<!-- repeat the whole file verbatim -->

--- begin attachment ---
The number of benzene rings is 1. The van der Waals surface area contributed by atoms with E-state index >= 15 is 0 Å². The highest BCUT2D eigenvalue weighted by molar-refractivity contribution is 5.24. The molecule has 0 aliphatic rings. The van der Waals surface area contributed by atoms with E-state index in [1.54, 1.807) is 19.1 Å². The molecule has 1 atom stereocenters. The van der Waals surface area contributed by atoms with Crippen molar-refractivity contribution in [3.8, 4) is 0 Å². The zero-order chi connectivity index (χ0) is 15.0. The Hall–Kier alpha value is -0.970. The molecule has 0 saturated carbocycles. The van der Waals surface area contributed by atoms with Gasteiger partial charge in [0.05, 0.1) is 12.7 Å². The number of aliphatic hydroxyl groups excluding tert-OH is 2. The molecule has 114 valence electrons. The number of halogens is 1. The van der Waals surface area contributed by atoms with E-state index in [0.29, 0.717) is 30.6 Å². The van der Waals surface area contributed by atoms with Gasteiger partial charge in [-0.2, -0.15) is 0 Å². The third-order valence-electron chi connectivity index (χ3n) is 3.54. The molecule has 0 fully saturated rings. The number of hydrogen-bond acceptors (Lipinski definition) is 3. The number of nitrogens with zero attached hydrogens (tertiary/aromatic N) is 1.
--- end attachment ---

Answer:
The number of benzene rings is 1. The van der Waals surface area contributed by atoms with E-state index >= 15 is 0 Å². The highest BCUT2D eigenvalue weighted by molar-refractivity contribution is 5.24. The molecule has 0 aliphatic rings. The van der Waals surface area contributed by atoms with E-state index in [1.54, 1.807) is 19.1 Å². The molecule has 1 atom stereocenters. The van der Waals surface area contributed by atoms with Crippen molar-refractivity contribution in [3.8, 4) is 0 Å². The zero-order chi connectivity index (χ0) is 15.0. The Hall–Kier alpha value is -0.970. The molecule has 0 saturated carbocycles. The van der Waals surface area contributed by atoms with Gasteiger partial charge in [0.05, 0.1) is 12.7 Å². The number of aliphatic hydroxyl groups excluding tert-OH is 2. The molecule has 114 valence electrons. The number of halogens is 1. The van der Waals surface area contributed by atoms with E-state index in [0.29, 0.717) is 30.6 Å². The van der Waals surface area contributed by atoms with Gasteiger partial charge in [-0.2, -0.15) is 0 Å². The third-order valence-electron chi connectivity index (χ3n) is 3.54. The molecule has 0 fully saturated rings. The number of hydrogen-bond acceptors (Lipinski definition) is 3. The number of nitrogens with zero attached hydrogens (tertiary/aromatic N) is 1.